increased telephone and telegraph
rates put into effect last January 21
by Postmaster General Burleson.
North Dakota Supreme Court de
crees enjoining the Northern Taclfic
railroad and Director General Hines
from enforcing an order of the rail
road administration increasing rates
in that State, were reversed.
Decrees Set Aside
The court also set aside lower
court decrees which held that under
Section 15 of the Railroad Control
Act, pre-existing intrastate rates re
mained in effect as lawful police reg
The court held that the authority
conferred by the resolution and the
act were war powers conferred on
the President and that the power of
the Federal Government was "su
preme and conclusive."
The opinion was unanimous.
The court held that under the
joint resolution by which the wire
systems of the nation were taken
over by the Government, there was
authority for interfering with intra
state resolution.
The court set aside South Dakota
Supreme Court' decrees enjoining the
Dakota Central and three other tel
ephone companies from increasing
intrastate tool rates in compliance
with the Postmaster General's order.
Federal decrees permanently re
straining the Tostmaster General
from charging increase telegraph
rate in Illinois were dissolved by the
The opinion in all of the wire
cases was unanimous. Massachusetts
decrees dimissing the State Public
Service injunction were affirmed and
original proceedings brought by Kan
sas were dismissed.
City Is Gripped by .
Severe Epidemic of
Measles; Disease Spreads
During May physicians in the city
reported 724 cases of measles, ac
cording to records at the city health
bureau, indicating an epidemic of
the disease almost as serious as the
one a few years ago. Dr. J. M. J.
Raunick, city health officer, declar
ed the situation is improving now
but said that the rapid spread of the
disease was largely caused by
thoughtless parents who did not call
a physician, have the illness of their
children diagnoses and remain under
"Failure to do this caused much
of the trouble last month," he said.
"Parents know when a child is sick.
It is their duty not only to the child,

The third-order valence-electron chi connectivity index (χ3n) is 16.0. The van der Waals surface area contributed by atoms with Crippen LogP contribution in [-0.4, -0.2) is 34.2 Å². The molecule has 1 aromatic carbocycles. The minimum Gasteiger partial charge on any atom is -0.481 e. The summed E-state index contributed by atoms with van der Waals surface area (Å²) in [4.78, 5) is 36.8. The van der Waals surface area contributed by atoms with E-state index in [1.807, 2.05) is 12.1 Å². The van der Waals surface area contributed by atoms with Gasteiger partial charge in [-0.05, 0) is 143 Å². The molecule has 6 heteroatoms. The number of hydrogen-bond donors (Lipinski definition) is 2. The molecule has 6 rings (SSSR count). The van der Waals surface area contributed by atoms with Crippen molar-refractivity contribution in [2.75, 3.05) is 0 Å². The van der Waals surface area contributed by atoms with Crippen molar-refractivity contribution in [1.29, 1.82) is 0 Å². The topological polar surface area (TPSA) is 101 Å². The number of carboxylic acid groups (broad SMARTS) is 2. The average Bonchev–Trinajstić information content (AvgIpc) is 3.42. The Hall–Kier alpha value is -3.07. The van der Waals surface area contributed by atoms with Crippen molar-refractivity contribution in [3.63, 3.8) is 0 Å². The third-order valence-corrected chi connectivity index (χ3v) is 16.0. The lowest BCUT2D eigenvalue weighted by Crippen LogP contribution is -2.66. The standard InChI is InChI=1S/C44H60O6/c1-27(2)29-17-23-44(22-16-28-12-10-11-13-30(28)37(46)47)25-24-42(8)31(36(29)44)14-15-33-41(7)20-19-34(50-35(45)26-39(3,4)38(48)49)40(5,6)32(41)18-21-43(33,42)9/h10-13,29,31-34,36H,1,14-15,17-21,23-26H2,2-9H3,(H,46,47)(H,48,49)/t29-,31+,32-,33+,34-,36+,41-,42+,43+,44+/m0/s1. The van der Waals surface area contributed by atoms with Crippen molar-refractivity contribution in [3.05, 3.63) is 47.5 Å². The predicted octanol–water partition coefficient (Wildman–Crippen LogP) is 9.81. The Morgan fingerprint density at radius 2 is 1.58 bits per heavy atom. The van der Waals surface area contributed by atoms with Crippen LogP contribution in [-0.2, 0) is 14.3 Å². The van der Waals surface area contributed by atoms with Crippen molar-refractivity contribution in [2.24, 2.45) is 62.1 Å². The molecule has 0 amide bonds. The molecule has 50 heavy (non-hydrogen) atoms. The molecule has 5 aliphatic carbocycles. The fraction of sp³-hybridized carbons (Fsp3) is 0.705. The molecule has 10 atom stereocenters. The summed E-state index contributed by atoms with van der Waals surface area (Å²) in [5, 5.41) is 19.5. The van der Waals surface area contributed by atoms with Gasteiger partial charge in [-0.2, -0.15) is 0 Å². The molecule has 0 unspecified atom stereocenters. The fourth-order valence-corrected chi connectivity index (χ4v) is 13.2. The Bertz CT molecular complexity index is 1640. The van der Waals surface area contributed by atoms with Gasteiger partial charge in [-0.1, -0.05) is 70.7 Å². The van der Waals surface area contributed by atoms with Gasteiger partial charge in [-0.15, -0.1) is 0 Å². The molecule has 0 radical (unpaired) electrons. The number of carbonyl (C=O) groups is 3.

but to the hundreds of other boys
and girls in the district in which
they live* to call a physician and
keep the child at home until it is
determined whether a case of
measles is developing. The epidemic
is about at its height now and should
j abate with shorter school sessions
land more co-operation on the part
of the parents. It is not fair for one
I mother or father to ignore the com-
I plaints of a child and endanger the
I health of a whole community."
j During April 314 cases of measles
were reported; in March 47; Feb
ruary 5 and January 2, a total of
1,092 since the first of the year. In
the epidemic a few years ago about
2,500 cases were reported in approxi
mately two months.
Two Boys Missing From
Home Safely Return
Missing from his home since Mem
orial Day, Edward H. Thompson,
11-year-old son of Mr. and Mrs. W.
H. Thompson, 536 North street, re
turned home this morning after
spending the intervening time with
a boy friend at Progress. The lad
i went to Paxtang Park on Memorial
Day with Richard Davis. The Davis
lad returned home saying he had
left the Thompson boy at the Park
because he had spent all of his
money and could not return home.
Milton Potts, a Central High
senior, son of Dr. George C. Potts,
1513 North Third street, who disap
peared from his home on Memorial
Day, returned to this city on Satur
day after having been reported miss
ing earlier in the day. He had rid
den to York on a bicycle and was
too weary to return home on the
same day.
Upon motion of John Fox Weiss,
William A. Magec, ex-Mayor of
Pittsburgh, and formerly a member
of the Public Service Commission,
was admitted as a member of the
Dauphin county bar this morning.
Mr. Magee will locate in this city,
having h's law offices with Mr.Weiss
in the Bergncr building.